The AP preseason poll is officially out, and if your team is not one of the Top 25, you can expect long odds when it comes to their national championship hopes.

Since the NCAA tournament expanded to 64 teams in 1985 — its modern format — only four of 33 national champions were unranked to start the season. That’s about one in every 8 years.

But it does happen.

The first may be most memorable. In 1985, Villanova — coming off of a 19-12 season that ended in the second round of the NCAA tournament — was left out of the preseason poll.

 
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The Wildcats responded strongly, starting the season 8-0, enough to get them in the AP Poll for six weeks. But Villanova finished its last nine games of the season 4-5, terrible momentum heading into postseason play. The Wildcats received an 8-seed, giving them one of the toughest paths to a Final Four, but it didn’t matter. They won five games in a row to secure a matchup with the Patrick Ewing-led, No. 1-seed Georgetown Hoyas, and beat the clear favorites in remarkable fashion to become the lowest-ever seed to win a national championship.

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In 2003, Syracuse wasn’t ranked to start the year after a second-half collapse in the 2002 season saw the Orange head to the NIT. But in 2003, Syracuse won 11 out of its last 13 games, climbed to No. 11 in the AP Poll by March, and entered the tournament as a 3-seed. There, led by freshman Carmelo Anthony, the Orange won six straight, beating Kansas in the championship game.

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In 2006, unranked Florida won 17 straight games to start the season and quickly found itself No. 2 in the AP Poll come January. The Gators then went 7-6 in their final 13 games of the regular season, sliding to No. 16 in the poll, before winning the SEC championship and securing a 3-seed. They would go on to beat UCLA 73-57 for the school’s first-ever national championship, and would even repeat as champs the following year.

The most recent unranked team to win the title came in 2011. After 2010’s 18-16 campaign ended in the second round of the NIT, UConn failed to make the preseason Top 25 in 2011. Then the Huskies started the year 17-2 and shot to No. 4 in the AP poll. A 4-7 record to finish the year left UConn with a No. 3 seed come tournament time, but the Huskies — powered by junior guard Kemba Walker — won six tournament games by an average of 10.3 points per game and defeated Butler 53-41 for the program’s third title.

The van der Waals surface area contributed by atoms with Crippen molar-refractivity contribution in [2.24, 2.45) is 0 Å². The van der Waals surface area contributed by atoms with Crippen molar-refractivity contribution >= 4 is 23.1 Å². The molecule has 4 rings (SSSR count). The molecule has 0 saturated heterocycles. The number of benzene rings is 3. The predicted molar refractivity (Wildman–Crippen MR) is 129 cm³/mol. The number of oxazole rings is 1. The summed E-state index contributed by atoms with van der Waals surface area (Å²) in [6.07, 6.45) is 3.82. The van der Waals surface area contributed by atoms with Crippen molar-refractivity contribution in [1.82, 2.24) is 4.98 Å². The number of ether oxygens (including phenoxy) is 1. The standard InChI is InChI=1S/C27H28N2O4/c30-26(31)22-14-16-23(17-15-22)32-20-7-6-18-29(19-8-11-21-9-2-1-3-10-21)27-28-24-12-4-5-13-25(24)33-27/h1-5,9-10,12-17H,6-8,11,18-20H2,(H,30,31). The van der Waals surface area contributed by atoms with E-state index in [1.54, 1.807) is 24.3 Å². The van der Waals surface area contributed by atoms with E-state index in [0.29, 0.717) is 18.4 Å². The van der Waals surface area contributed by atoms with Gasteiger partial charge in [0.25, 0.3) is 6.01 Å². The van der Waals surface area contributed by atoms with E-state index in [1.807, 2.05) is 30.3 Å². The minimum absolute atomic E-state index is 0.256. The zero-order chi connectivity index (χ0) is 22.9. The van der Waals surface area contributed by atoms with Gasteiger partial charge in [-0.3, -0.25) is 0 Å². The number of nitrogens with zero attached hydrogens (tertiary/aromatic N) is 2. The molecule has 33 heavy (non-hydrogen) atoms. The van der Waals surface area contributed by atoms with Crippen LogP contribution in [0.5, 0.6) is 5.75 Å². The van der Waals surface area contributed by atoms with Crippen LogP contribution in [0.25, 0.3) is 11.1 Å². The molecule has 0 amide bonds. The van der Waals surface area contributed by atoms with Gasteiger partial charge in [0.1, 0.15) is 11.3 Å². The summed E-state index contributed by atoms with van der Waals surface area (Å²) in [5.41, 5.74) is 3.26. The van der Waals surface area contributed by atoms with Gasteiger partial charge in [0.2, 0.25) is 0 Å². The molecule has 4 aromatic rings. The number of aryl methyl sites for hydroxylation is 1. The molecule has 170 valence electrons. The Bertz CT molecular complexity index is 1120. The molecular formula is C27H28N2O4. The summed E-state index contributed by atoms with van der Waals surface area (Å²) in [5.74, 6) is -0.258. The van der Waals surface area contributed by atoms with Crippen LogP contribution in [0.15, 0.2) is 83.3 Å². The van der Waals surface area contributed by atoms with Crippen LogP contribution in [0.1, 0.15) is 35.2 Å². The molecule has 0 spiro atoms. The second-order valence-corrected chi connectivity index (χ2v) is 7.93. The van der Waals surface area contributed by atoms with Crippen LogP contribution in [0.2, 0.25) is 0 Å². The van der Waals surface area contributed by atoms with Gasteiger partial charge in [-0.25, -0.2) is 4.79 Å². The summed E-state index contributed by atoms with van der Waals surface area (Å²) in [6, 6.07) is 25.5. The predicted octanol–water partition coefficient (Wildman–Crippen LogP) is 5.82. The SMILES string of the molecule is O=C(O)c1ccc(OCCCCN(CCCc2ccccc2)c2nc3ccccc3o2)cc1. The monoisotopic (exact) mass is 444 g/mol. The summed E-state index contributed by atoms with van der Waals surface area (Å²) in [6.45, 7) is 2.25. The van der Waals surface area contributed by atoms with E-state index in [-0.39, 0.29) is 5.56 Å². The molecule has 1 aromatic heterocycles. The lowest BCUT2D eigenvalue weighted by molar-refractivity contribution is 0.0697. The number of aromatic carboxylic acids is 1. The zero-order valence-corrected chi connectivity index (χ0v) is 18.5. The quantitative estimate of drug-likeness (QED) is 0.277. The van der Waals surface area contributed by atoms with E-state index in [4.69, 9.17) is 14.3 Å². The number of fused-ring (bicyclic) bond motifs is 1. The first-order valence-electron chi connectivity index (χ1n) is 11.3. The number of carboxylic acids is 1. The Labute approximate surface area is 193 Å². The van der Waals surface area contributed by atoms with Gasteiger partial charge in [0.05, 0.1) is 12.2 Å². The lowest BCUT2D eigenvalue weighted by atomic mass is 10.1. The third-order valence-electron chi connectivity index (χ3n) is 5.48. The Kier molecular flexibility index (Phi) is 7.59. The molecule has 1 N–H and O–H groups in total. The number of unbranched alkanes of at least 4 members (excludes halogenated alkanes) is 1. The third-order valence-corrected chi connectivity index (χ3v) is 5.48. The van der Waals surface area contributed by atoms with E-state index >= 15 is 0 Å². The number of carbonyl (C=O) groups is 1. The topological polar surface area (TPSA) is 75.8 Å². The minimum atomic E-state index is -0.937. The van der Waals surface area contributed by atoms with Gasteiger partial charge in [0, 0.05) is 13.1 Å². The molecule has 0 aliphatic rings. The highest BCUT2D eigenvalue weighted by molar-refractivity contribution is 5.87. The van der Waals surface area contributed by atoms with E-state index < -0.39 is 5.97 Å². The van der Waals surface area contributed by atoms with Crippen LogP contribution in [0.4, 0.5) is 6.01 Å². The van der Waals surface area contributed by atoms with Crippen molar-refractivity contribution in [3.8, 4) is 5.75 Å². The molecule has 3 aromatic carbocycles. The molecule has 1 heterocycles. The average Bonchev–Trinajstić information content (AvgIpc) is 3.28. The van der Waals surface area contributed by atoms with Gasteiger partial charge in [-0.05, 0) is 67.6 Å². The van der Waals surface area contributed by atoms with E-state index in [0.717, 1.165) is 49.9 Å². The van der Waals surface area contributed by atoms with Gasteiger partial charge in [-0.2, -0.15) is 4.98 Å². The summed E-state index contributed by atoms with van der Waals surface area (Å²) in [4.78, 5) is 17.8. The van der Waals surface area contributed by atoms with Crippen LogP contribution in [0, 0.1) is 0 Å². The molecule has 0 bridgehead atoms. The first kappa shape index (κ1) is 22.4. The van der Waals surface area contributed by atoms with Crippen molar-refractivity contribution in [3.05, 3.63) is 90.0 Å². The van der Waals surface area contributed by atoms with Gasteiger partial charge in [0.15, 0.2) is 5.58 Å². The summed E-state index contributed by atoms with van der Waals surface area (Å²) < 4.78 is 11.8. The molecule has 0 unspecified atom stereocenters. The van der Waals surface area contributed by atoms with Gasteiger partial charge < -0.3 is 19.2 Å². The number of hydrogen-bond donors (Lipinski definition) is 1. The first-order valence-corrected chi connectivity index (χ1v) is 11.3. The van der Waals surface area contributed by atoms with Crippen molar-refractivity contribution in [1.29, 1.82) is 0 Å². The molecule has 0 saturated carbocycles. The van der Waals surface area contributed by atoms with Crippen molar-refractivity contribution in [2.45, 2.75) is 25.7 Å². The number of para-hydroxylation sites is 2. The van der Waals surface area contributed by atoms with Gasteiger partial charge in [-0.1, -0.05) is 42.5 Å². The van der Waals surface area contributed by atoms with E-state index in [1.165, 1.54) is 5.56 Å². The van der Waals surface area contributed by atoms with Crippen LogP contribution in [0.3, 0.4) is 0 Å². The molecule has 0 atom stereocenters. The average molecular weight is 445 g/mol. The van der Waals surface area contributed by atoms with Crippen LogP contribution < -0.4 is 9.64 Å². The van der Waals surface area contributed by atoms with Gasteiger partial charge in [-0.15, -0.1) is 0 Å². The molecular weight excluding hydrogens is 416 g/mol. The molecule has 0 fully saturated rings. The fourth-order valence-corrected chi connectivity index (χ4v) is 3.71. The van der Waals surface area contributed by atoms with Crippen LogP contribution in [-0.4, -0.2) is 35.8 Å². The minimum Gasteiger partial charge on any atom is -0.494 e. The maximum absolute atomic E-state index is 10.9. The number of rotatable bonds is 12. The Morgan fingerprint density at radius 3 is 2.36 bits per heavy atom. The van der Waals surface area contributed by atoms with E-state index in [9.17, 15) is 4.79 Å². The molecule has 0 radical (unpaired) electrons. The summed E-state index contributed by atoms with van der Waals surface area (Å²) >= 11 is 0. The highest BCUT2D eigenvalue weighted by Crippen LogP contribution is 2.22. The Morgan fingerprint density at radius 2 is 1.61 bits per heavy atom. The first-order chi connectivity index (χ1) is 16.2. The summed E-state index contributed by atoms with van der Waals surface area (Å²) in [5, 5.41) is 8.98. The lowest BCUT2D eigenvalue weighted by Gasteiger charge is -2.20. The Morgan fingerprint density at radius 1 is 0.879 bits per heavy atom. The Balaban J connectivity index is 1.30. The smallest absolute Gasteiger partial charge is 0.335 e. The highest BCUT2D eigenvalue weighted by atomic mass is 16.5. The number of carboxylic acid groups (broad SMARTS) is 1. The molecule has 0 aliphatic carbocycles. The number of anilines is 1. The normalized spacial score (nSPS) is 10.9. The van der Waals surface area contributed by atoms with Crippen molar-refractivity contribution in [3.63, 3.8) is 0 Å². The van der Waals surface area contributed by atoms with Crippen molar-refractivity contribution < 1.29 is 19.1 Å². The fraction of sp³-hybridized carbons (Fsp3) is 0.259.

NCAA champions since 1985
Year Team Preseason AP rank Lowest AP rank Highest AP rank Final AP Rank Tournament seed Final record Runner-up
2017 UNC 6 14 3 6 1 33-7 Gonzaga
2016 Villanova 11 17 1 6 2 35-5 UNC
2015 Duke 4 5 2 4 1 34-4 Wisconsin
2014 UConn 18 NR 9 18 7 32-8 Kentucky
2013 Louisville 2 12 1 2 1 35-5 Michigan
2012 Kentucky 2 3 1 1 1 38-2 Kansas
2011 UConn NR NR 4 9 3 32-9 Butler
2010 Duke 9 11 3 3 1 35-5 Butler
2009 UNC 1 5 1 2 1 34-4 Mich. St.
2008 Kansas 4 4 2 4 1 37-3 Memphis
2007 Florida 1 7 1 3 1 35-5 Ohio State
2006 Florida NR NR 2 11 3 33-6 UCLA
2005 UNC 4 11 2 2 1 33-4 Illinois
2004 UConn 1 9 1 7 2 33-6 Ga. Tech
2003 Syracuse NR NR 11 13 3 30-5 Kansas
2002 Maryland 2 8 2 4 1 32-4 Indiana
2001 Duke 2 4 1 1 1 35-4 Arizona
2000 Mich. St. 3 11 2 2 1 32-7 Florida
1999 UConn 2 4 1 3 1 34-2 Duke
1998 Kentucky 8 9 4 5 2 35-4 Utah
1997 Arizona 19 19 6 15 4 25-9 Kentucky
1996 Kentucky 1 5 1 2 1 34-2 Syracuse
1995 UCLA 6 7 1 1 1 31-2 Arkansas
1994 Arkansas 3 6 1 2 1 31-3 Duke
1993 UNC 7 8 1 4 1 34-4 Michigan
1992 Duke 1 1 1 1 1 34-2 Michigan
1991 Duke 6 14 5 6 2 32-7 Kansas
1990 UNLV 1 14 1 2 1 35-5 Duke
1989 Michigan 3 13 2 10 3 30-7 Seton Hall
1988 Kansas 7 NR 7 NR 6 27-11 Oklahoma
1987 Indiana 3 8 2 3 1 30-4 Syracuse
1986 Louisville 9 19 7 7 2 32-7 Duke
1985 Villanova NR 19 14 NR 8 25-10 Georgetown

There is a flip side to this, of course. Just being ranked in the preseason does not guarantee success. Since 1985, one in six teams ranked in the preseason poll failed to make the tournament.

That includes 22 teams ranked in the Top 10, and even a preseason No. 2 and No. 3.

A year after going 32-7 and winning the program’s second national championship, Louisville entered the season ranked No. 2 in 1987. And then, disaster. Louisville lost three games to unranked foes to start the year and was 3-6 through its first nine games. The Cardinals were out of the rankings by the first regular season poll, failed to make the tournament, and finished 18-14.

More recently, Kentucky was ranked No. 3 to start the 2013 season, but lost three of its first seven games, with two of those losses coming at the hands of unranked opponents, and was promptly out of the Top 25. The Wildcats would make a brief appearance at No. 25 in February, but were out again the very next week. Kentucky would finish 21-12, losing to Robert Morris in the first game of the NIT.

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